To non-professionals, it looks like a disaster: The Höegh Osaka, a large car-carrier currently sitting lopsided in shallow water off the port of Southampton, was beached by its crew on Saturday night and images of the ship — just sitting there, half-sunk in the Solent — have dominated the UK media ever since.
But the deliberate decision to run the boat aground was not an unhappy accident. Rather, it was a mastery of piloting and ship handling. “Things could have been much worse,” says the chairman of the UK Maritime Pilots’ Association (UKMPA).
The ship’s company said in a statement that the captain and the pilot of the Höegh Osaka noticed that the ship was dangerously listing to one side, and decided to strand her deliberately in order to prevent further damage.
Business Insider spoke with Captain Don Cockrill, a professional pilot at the Port of London and chairman of UKMPA, to figure out what actually happened on board.
“The quick thinking, decisions and actions of the Southampton port pilot on board the Höegh Osaka with the ship’s captain and his team resulted not only in the prevention of a major catastrophic event for the ship, but most importantly, saving the lives of the 25 crew members.” he said.
Cockrill explained that every time a ship of that size is leaving a port, the captain is helped by a professional pilot from the same port, who literally drives the vessel to safe waters.
It is a tough job: “ships grow bigger and bigger, but the ports have remained the same as decades ago,” Cockrill said. It is like having the same garage, but buying a larger car: it might fit, but it’s harder to drive in.
Cockrill reconstructed what happened on the Höegh Osaka on Saturday night: the operators would have rapidly realised that something was going wrong and the ship was listing dangerously.
Before losing control of the vessel, the pilot and the captain decided to run aground on shallow waters, where the bottom of the sea is higher and the Höegh Osaka could easily be stranded safely. The ship left port at 8.20 p.m., it was stranded by 9.30 p.m. — meaning the pilot and captain took only 70 minutes to realise the ship was in jeopardy, decide they had to beach the vessel, give orders to the crew, plot a course to the bank, and then successful “park” the ship on top of it.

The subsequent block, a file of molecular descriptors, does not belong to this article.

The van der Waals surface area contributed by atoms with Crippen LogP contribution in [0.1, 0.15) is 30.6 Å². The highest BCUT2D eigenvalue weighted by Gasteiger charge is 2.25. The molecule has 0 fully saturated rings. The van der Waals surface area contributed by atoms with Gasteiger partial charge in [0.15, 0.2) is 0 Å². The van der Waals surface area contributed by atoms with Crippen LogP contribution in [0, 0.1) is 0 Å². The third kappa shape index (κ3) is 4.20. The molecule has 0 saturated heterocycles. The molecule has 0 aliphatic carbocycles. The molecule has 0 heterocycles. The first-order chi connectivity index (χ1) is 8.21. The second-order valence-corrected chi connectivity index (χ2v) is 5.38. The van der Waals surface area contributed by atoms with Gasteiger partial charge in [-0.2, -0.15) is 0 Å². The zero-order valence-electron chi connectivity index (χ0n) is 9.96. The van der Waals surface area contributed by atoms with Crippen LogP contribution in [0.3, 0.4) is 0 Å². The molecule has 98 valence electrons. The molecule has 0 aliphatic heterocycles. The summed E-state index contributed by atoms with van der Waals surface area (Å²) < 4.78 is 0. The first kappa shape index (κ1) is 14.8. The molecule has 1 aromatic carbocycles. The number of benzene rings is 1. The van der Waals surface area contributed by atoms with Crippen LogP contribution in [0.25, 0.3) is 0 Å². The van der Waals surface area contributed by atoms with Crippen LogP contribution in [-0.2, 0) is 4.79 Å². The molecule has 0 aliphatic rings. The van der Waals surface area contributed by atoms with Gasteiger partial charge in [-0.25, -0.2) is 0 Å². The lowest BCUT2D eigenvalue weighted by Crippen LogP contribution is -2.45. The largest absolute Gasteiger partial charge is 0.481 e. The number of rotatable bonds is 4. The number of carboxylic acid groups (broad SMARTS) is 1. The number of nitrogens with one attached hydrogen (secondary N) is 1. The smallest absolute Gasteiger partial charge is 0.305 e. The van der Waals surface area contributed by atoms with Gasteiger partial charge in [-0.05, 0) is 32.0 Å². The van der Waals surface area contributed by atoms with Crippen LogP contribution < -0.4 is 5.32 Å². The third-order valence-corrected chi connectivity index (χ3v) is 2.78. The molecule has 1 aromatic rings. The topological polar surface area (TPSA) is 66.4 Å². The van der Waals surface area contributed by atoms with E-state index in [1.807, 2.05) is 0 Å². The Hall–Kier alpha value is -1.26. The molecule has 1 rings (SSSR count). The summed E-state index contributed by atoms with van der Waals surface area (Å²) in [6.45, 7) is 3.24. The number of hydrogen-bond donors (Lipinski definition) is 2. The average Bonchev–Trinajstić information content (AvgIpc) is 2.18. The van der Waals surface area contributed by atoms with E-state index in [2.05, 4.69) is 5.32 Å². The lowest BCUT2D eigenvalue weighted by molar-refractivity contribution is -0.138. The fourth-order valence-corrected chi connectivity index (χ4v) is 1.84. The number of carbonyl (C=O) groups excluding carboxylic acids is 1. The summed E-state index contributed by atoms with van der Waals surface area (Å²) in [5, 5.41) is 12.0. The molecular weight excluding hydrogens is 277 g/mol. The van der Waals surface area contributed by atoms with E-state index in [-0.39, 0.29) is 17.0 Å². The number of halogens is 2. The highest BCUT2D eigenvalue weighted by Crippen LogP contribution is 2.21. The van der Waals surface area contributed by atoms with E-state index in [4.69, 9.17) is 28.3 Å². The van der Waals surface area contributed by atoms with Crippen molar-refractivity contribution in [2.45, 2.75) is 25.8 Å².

As well as lowering the safety risk for the crew, it also kept the navigation channel towards the port open. In fact Southampton port is now operating as per usual — despite the massive shipwreck a few hundred yards from its mouth.
If the ship had capsized, the crew’s lives would have been at serious risk; the cargo likely lost; and Southampton port would have been clogged for days. “Thankfully, there was a very expert pilot on board, who knew what he was doing,” Cockrill said.
Concerning what might have caused the lifting in the first stance, “it is all related to the stability of the ship,” Cockrill said. “We are talking of a big ship, but not extremely huge, and the analysis did not reveal any mechanical issue so far. It is more likely that some tanks of petrol or water towards the bottom were half full, prompting a certain instability. The effect of a sudden crash of water on one side or the other is far greater than you expect, even for such a big ship.”
On Monday salvage experts from Svitzer, a vessel rescuing company, were on board the Höegh Osaka to assess the damage and inspect the cargo, the BBC reported.
Although neither the cargo or the ship seem to be badly damage at the moment, rescue operations could last for months as weather conditions are expected to get worse in the next few days preventing the rescue, The Telegraph wrote.
There are about 1,400 vehicles on board, including 1,200 Jaguar and Land Rover first-class cars, 65 BMW Minis, and 105 JCB agricultural machines.
Salvage experts inspected the shipwreck on Monday, starting to plan the rescue operations:
It is a race against time, as weather is forecasted to get worse in the next few days:
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